Mast operators, Arqiva, said some TV and radio services have now been restored for hundreds of thousands of people, but that the task to restore all services is "a complex one".
A spokesperson said: "We are assessing all options open to us but the process is a gradual one.
"We apologise for the inconvenience but ask that you bear with us as our teams work hard to deliver solutions for as many people as possible as quickly and safely as we can."
There is continued disruption to services in North-East England due to the fire. Arqiva said Freeview estimate up to 500,000 households could be affected.
Scarborough and Whitby MP Robert Goodwill said people in Whitby were likely to be badly affected as the vast majority get the signal from Bilsdale.
He said: “This is particularly of concern for older people or maybe even students who haven’t got a Sky dish and rely on the signal from Bilsdale.”
Mr Goodwill, who said TVs in his house had been affected - although they did have Sky in the living room - said people needed to have a "reasonable estimate" of when it would be fixed.
In its latest update, North Yorkshire Fire and Rescue Service said a 300-metre exclusion zone will remain in place until the site operator can confirm the tower is structurally secure.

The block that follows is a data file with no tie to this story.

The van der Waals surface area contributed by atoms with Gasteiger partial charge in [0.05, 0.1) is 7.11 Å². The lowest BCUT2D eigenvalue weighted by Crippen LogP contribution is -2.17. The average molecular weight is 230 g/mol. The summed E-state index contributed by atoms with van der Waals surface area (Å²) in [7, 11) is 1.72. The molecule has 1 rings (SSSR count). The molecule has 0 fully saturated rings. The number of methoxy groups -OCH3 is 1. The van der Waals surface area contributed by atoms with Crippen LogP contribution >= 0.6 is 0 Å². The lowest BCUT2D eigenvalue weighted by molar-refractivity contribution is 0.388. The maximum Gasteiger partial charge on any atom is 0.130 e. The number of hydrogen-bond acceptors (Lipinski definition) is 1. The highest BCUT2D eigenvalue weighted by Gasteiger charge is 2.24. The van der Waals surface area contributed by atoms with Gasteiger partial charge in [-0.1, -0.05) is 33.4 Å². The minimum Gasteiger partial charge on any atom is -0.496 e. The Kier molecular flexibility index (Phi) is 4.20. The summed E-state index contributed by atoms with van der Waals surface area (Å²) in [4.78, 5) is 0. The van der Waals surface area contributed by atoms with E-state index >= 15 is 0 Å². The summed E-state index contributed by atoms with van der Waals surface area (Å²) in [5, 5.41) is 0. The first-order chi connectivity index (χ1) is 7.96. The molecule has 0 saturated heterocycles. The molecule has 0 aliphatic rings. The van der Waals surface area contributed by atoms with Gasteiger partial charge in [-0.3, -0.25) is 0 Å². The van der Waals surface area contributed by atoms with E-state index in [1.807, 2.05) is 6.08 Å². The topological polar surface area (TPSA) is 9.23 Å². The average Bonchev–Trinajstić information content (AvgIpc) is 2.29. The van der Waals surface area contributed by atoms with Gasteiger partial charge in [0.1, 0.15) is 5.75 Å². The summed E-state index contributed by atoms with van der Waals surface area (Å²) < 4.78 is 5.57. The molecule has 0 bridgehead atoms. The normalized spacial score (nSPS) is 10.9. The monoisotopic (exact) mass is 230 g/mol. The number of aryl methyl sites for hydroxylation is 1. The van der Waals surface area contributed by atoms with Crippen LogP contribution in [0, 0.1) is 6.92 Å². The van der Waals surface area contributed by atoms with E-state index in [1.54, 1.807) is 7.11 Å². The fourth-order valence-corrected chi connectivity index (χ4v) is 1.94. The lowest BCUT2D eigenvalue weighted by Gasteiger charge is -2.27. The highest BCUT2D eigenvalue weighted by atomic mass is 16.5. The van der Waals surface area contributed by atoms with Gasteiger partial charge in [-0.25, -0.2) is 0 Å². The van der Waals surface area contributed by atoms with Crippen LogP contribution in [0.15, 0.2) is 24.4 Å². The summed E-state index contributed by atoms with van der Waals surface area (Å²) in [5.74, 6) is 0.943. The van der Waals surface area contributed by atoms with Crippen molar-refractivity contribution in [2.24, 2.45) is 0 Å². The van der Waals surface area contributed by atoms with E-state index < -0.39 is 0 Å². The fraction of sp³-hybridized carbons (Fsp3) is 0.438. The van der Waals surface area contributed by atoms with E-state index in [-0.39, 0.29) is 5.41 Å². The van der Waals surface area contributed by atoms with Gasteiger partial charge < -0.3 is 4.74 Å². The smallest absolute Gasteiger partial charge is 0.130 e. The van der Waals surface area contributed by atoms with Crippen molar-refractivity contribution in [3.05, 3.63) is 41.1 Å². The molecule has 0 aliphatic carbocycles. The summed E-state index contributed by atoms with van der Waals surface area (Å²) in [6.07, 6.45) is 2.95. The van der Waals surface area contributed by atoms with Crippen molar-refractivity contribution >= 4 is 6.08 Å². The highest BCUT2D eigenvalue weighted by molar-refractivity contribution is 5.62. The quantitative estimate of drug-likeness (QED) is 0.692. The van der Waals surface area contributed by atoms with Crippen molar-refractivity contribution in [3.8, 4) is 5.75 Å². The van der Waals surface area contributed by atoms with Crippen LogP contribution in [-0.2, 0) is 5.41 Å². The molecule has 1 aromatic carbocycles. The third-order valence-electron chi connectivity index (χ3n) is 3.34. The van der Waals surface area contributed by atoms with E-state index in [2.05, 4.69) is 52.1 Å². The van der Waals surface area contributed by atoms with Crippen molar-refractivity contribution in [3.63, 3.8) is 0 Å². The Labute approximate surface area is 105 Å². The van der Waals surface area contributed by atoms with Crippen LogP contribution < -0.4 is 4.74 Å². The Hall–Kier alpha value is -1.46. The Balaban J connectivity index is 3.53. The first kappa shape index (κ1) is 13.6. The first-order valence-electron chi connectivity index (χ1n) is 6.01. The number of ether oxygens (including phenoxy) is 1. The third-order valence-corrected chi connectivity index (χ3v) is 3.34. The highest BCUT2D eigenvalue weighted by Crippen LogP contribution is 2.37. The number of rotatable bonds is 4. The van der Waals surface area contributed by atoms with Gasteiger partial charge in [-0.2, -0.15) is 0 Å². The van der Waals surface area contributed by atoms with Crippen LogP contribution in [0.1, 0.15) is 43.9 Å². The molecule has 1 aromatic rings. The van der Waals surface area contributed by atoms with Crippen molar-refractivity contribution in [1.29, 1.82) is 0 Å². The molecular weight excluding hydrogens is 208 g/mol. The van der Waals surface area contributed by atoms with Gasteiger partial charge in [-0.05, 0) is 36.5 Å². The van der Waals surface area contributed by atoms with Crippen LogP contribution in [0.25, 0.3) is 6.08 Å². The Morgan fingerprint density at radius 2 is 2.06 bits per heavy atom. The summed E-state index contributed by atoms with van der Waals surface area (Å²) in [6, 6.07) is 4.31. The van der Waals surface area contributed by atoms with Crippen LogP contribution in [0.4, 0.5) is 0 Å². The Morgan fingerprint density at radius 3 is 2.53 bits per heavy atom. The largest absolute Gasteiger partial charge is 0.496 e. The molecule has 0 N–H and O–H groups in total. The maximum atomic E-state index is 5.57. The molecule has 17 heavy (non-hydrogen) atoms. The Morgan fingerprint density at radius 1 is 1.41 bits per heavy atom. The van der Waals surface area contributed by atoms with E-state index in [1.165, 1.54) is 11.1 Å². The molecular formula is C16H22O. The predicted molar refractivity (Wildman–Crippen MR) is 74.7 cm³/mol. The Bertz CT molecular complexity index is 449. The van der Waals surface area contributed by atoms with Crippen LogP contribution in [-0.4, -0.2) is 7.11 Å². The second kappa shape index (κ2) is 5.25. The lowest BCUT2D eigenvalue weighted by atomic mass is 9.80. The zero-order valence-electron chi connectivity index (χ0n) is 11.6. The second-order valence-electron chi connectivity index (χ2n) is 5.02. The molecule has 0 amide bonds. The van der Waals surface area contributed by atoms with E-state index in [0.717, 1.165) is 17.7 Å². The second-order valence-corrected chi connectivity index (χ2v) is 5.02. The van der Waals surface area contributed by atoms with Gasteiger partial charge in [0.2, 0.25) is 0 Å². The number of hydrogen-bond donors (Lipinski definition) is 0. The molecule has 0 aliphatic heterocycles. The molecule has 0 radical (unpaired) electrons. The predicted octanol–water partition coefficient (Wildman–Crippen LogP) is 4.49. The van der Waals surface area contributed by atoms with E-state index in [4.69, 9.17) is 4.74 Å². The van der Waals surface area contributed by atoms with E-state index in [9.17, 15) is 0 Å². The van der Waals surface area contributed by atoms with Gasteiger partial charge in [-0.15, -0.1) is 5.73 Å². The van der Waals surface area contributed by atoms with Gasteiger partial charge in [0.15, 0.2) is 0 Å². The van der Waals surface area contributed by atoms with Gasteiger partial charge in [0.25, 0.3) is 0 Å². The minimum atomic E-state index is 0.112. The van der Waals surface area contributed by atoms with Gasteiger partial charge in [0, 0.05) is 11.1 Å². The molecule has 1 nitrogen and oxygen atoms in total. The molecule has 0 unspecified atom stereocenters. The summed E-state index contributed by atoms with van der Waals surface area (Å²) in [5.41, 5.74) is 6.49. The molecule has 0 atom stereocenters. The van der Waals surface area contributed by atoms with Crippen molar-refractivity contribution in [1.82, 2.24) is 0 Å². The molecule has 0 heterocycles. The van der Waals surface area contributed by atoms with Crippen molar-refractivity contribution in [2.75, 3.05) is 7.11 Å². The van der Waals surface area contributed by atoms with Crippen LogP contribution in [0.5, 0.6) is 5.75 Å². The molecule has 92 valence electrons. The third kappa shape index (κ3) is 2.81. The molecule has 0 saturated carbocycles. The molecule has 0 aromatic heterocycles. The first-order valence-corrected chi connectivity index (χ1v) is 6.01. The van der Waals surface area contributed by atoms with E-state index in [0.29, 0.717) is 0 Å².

They said: "At this time there is nothing to suggest that the first is the result of any criminal activity but this cannot be confirmed until a closer examination has been carried out."
When the site is safe, the fire service will return for a closer examination.
The 314-metre structure is among the most powerful transmitters in the UK and was built in 1969 to bring colour television to Teesside for the first time.
The coverage area encompasses Harrogate, York, Filey, Whitby, Middlesbrough, Stockton, Darlington, Bishop Auckland, Hartlepool and Barnard Castle.